Thursday, February 01, 2007

Does Evolution Select For Faster Evolvers?

It's a mystery why the speed and complexity of evolution appear to increase with time. For example, the fossil record indicates that single-celled life first appeared about 3.5 billion years ago, and it then took about 2.5 billion more years for multi-cellular life to evolve. That leaves just a billion years or so for the evolution of the diverse menagerie of plants, mammals, insects, birds and other species that populate the earth.

Adam Strange © DC Comics. Image from Dial B For Blog.
Scientists now suggest a possible answer; the speed of evolution has increased over time because bacteria and viruses constantly exchange transposable chunks of DNA between species, thus making it possible for life forms to evolve faster than they would if they relied only on sexual selection or random genetic mutations.

Horizontal gene transfer (HGT) is a cross-species form of genetic transfer. It occurs when the DNA from one species is introduced into another. The idea was ridiculed when first proposed more than 50 years ago, but the advent of drug-resistant bacteria and subsequent discoveries, including the identification of a specialized protein that bacteria use to swap genes, has led to wide acceptance in recent years.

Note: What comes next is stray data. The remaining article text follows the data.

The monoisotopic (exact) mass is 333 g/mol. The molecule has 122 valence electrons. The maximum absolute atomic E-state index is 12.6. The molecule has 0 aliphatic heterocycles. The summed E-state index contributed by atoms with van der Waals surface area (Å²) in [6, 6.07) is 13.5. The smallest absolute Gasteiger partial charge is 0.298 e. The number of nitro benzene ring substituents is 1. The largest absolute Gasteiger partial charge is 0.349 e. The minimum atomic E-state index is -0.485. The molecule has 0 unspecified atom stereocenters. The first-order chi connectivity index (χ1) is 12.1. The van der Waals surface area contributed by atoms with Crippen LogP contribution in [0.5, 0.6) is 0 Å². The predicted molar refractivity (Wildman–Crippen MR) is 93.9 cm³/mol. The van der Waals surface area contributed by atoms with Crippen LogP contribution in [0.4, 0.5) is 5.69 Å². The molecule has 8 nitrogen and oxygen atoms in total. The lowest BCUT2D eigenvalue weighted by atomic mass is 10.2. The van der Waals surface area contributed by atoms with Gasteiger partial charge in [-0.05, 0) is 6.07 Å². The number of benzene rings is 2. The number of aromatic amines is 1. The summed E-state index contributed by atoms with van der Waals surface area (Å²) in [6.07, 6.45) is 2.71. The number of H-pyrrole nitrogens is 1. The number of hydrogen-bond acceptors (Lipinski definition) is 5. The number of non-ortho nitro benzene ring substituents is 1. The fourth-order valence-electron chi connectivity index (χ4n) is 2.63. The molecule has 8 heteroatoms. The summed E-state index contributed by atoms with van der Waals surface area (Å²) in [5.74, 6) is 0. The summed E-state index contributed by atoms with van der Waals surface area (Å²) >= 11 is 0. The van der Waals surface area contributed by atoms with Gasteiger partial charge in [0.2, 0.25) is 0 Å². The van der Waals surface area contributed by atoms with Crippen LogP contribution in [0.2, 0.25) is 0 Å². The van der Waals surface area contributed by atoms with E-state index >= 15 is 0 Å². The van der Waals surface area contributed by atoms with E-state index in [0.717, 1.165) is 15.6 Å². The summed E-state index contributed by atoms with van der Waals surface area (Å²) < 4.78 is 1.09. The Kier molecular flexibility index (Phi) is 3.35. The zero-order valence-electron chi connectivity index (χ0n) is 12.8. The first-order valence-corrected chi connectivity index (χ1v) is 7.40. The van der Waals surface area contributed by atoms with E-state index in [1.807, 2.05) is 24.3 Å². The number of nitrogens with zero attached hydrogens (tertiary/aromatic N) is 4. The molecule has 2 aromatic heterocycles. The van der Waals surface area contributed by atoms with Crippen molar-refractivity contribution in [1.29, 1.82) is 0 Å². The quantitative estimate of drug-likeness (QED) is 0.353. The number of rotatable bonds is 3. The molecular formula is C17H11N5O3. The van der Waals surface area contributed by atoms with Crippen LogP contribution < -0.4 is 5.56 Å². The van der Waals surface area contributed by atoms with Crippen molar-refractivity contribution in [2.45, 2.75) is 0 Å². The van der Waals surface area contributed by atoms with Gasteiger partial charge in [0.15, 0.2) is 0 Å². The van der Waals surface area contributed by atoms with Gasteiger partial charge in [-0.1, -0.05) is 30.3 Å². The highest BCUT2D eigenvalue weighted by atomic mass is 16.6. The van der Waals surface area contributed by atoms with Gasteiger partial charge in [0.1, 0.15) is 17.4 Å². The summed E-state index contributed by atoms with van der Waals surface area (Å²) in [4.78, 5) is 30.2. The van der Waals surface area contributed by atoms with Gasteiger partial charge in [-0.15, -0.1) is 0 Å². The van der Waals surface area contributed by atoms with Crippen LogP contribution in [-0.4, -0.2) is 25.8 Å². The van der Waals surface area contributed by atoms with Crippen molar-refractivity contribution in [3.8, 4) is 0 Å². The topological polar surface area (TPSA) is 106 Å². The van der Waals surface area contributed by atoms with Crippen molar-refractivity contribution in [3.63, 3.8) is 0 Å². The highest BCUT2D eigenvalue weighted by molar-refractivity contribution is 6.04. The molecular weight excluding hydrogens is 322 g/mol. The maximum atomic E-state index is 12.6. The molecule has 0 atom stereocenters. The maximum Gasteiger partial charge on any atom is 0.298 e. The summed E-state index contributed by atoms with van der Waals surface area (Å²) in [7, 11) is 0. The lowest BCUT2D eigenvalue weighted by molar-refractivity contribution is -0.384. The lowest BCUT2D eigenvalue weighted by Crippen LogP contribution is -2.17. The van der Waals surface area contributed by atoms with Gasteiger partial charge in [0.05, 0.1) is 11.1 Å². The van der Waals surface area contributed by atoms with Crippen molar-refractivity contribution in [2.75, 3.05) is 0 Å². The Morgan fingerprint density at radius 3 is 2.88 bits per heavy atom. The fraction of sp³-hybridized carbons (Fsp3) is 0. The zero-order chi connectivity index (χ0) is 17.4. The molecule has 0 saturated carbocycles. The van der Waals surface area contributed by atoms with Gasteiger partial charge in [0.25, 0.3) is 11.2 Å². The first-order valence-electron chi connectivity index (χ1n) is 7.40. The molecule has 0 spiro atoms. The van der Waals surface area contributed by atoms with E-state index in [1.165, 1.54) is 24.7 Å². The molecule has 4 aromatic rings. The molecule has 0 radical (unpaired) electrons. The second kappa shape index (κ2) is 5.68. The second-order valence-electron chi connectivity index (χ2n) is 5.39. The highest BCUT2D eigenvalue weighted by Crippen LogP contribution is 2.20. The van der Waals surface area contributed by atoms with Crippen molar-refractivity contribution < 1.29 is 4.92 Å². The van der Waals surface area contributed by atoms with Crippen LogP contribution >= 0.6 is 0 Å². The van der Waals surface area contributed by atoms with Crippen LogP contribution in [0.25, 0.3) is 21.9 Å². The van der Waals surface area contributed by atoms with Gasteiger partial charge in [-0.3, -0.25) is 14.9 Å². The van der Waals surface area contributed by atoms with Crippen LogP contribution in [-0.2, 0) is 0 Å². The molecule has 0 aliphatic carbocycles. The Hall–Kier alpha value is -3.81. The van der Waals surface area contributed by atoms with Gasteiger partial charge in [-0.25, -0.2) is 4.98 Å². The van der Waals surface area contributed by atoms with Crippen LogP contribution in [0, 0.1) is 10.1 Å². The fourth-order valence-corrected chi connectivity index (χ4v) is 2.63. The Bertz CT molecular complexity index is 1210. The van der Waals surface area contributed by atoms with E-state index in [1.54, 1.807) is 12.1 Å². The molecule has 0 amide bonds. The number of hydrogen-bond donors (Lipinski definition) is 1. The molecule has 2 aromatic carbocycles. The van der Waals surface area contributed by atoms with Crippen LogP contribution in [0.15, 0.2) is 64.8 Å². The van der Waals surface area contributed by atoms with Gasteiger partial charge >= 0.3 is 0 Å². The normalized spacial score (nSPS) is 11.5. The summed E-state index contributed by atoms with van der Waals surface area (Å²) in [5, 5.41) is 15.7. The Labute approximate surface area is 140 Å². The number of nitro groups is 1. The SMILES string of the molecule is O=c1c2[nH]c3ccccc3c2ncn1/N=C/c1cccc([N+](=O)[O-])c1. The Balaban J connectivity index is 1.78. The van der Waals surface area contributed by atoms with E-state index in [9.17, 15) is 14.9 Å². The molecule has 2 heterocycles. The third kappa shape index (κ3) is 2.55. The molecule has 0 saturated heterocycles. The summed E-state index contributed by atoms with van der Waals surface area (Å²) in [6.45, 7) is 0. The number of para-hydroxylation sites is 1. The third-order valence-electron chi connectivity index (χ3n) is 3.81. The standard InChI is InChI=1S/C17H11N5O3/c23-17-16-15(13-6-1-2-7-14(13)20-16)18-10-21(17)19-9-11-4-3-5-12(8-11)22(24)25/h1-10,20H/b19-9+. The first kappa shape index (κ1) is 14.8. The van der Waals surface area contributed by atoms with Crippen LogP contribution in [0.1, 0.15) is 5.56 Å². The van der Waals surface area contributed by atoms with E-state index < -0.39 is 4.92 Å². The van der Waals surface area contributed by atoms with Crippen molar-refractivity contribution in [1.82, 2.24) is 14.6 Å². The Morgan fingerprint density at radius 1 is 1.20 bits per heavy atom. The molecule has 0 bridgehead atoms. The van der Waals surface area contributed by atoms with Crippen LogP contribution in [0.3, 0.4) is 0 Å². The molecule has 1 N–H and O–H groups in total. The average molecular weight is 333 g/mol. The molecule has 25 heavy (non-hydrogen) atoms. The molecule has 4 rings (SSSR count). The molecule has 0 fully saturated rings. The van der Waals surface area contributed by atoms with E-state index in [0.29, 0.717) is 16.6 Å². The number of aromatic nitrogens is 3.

In comparison to existing models that account for only point mutations or sexual recombination, the new model shows how HGT increases the rate of evolution by propagating favorable mutations across populations.

Phase Diagrams of Quasispecies Theory with Recombination and Horizontal Gene Transfer. 2007. J.-M. Park and M. W. Deem. Phys. Rev. Lett.: 98